This is a book I bought to have some background on the use of jazz as part of Cold War-era promotion of America abroad, primarily for research on a longer work I was (and still am) considering writing set in the world of “Lester Young and the Jupiter’s Moons’ Blues.” Interestingly, during the Cold War (from the 1950s through the 1970s) jazz music and jazz musicians were used by the American government in the same way circuses were used by the USSR, as part of what we now so often call a “hearts and minds” campaign carried out throughout the developing world.
The self-contradiction, of course, is obvious once you look at it. The US State Department was recruiting jazz musicians– often African-Americans — to go abroad and present America to the rest of the world as a racially egalitarian, “free” society. The image they were supposed to present, ironically, contradicted the experiences of many of the musicians themselves. The politics — artistic, cultural, racial — of the artists seems to have been assumed secondary (when they were even known) to the value and impact of their work as artistic ambassadors to the rest of the world. Well, for some of the musicians, those politics weren’t really secondary at all. Some, like Dizzy Gillespie, could be quite outspoken, and others, like Louis Armstrong and Duke Ellington, were gentler yet, as von Eschen argues, they were also firm on some issues in their own way.
The fact that jazz music, particularly, was itself also being used in this way is especially interesting since African-Americans’ claim on it as being an artform springing from their culture, experience, and traditions was long part of the reason it was, by mainstream (white) society, dismissed as unserious music. (Remember, it was radical and rebellious of the beat generation to be so into it; even today, one often hears musicians who have one foot in classical music and one foot in jazz refer to the classical side of their training or repertory as “legit,” as if to imply jazz is illegitmate, non-legitimate, or something else.) Just as it was in the State Department’s interests to present both white and black jazz musicians — often integrated in groups when possible — as a symbol of racial harmony in an America that was, in fact, being torn asunder by resistance, especially in the South, to the civil rights movement, it was in the State Department’s interests to deracinate jazz, to make it not an African-American art form, but rather as an African-American art form. The erasure I’ve representec with a strikethrough is there is on purpose, of course, for it was obvious to many that jazz was not merely American, but African-American: in Nazi Germany, it was characterized particularly as the music of Blacks and Jews when it was finally banned.
Attitudes towards American jazz music — and its musicians — in parts of the world where there was no native jazz tradition were fascinating. African nations seemed mostly eager to embrace it, probably in part because musicians like Louis Armstrong were sent there. The USSR’s liasons, on the other hand, dismissed out of hand the idea of having Dizzy Gillespie visit, finally ending up with Benny Goodman — to the disappointment of many Russian and Eastern-European jazz fans. Khruschev reportedly scolded Benny Goodman mildly for playing “that stuff” despite being knowledgeable about classical music and a fan of Mozart. Likewise, it was a white jazz musician — Dave Brubeck — who toured a large number of countries in one year, in India and East Asia. (He played a gig in Seoul, apparently, though I haven’t found any info on it). It’s not surprising that, even with an individual as progressive as Brubeck happened to be, von Eschen finds occasion to describe as “self-absorbed” his analysis of the civil rights movement, offered when he was asked by a reporter in some venue abroad.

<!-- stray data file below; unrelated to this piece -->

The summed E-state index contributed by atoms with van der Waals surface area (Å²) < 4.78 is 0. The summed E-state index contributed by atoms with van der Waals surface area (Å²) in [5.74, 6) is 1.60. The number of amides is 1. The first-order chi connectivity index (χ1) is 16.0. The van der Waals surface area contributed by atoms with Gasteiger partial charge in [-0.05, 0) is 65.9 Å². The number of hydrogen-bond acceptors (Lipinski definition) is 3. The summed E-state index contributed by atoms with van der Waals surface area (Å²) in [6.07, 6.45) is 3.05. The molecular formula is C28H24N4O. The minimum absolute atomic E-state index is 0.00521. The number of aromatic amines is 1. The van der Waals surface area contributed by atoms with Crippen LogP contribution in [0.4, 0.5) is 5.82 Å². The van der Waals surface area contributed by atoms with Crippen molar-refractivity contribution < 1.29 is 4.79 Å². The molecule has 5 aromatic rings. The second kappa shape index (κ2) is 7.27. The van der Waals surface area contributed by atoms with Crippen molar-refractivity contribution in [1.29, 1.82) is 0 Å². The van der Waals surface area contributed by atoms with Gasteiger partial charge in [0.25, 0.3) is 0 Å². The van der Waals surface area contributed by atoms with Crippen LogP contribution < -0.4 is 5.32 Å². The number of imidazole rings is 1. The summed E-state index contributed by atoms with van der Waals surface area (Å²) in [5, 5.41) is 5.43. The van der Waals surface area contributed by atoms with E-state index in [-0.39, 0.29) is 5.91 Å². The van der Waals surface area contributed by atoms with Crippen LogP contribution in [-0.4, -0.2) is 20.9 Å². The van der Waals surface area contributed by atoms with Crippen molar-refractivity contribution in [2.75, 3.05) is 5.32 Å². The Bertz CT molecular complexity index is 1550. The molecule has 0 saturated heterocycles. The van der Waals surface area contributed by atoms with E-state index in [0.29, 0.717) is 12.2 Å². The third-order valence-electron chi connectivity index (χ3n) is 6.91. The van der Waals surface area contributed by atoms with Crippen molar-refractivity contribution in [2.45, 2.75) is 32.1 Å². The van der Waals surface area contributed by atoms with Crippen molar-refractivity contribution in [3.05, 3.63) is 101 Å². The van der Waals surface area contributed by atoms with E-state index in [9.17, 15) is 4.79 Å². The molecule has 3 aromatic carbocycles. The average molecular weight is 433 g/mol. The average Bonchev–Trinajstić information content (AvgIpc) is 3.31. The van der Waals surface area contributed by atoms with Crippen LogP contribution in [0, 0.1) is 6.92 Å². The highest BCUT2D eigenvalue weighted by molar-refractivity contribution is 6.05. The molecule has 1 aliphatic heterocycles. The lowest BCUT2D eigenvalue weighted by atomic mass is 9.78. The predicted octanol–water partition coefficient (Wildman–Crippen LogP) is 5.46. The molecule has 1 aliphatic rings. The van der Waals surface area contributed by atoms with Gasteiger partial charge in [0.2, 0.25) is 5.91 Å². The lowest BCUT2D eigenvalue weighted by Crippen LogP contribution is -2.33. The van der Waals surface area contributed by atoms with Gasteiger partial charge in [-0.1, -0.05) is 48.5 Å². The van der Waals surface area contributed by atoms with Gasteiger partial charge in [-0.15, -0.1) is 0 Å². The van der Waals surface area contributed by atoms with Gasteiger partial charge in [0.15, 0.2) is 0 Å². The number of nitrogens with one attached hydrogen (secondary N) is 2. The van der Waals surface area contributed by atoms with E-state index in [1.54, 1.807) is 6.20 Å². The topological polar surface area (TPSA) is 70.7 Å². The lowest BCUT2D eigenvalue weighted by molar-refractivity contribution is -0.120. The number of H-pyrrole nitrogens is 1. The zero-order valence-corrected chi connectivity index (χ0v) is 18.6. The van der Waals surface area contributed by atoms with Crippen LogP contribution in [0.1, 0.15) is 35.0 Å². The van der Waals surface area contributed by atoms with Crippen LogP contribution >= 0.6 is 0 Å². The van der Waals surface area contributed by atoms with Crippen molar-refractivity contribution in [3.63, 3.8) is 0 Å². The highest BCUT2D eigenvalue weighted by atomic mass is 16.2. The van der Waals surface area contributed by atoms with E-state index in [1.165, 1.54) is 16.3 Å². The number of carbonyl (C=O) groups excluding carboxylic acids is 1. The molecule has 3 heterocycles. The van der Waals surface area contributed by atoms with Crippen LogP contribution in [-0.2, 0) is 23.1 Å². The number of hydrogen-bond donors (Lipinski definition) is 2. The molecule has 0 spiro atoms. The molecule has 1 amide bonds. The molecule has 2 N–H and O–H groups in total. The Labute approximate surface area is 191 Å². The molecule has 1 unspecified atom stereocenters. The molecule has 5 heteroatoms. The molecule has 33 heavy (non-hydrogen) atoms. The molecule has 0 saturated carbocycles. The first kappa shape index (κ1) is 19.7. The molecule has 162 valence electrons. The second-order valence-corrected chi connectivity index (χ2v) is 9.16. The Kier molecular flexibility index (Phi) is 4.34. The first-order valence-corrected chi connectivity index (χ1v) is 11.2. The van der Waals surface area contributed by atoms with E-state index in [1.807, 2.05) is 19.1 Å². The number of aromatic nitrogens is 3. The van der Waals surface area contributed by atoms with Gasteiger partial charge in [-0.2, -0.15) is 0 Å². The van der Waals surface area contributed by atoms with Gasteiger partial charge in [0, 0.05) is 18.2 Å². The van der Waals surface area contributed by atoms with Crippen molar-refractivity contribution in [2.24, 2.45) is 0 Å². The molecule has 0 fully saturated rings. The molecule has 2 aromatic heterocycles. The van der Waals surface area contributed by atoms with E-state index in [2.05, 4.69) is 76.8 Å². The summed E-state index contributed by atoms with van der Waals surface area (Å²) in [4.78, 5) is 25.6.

I’m artificially splitting up the artists into different camps by race, though, and that’s one thing von Eschen’s book manifestly reminds us isn’t necessarily the most useful or interesting way of seeing the State Department tours, or these musicians in relation to the politics of their art. Duke Ellington and Dizzy Gillespie may both have been African-Americans, but Ellington was much more reserved and soft-spoken in his politics (he remained a Republican from the days when the Democrats were the Jim Crow party of the South) and Dizzy Gillespie was much more outspoken and honest when people abroad asked him questions that made his State Department handlers groan with terror. Likewise, the problems that arose in Benny Goodman’s band, leading to about as close to a mutiny as is possible in a musical group, were not racial tensions but rather tensions between most of the band, who wanted to play a newer style of music and to show their best work to the Russians, and Goodman, who hated star soloists, clung to an older style of jazz, and pissed off basically his whole band (and many jazz fans behind the Iron Curtain, to boot). Both white and black musicians alike in Goodman’s band were angry, and were mutinying against Goodman.
In fact, to some small degree, jazz actually did manage to be a microcosmic experiment in the building of the very utopian world that America was so bent on selling to the rest of humanity — jazz musicians by the late 50s and 1960s were far ahead of the American government in respect to integration, and one reason Louis Armstrong didn’t play a State Department tour early on (even though he inspired the series of government-funded tours abroad!) was because he was such an enormous success as a musician. It wasn’t perfect, of course: undoubtedly, there was racism in the music business, in the club business, and even among certain musicians. But the norms among musicians seemed to be that it was about the music first, and that race mattered less than chops, than skills, and the ability of a musician to listen and collaborate.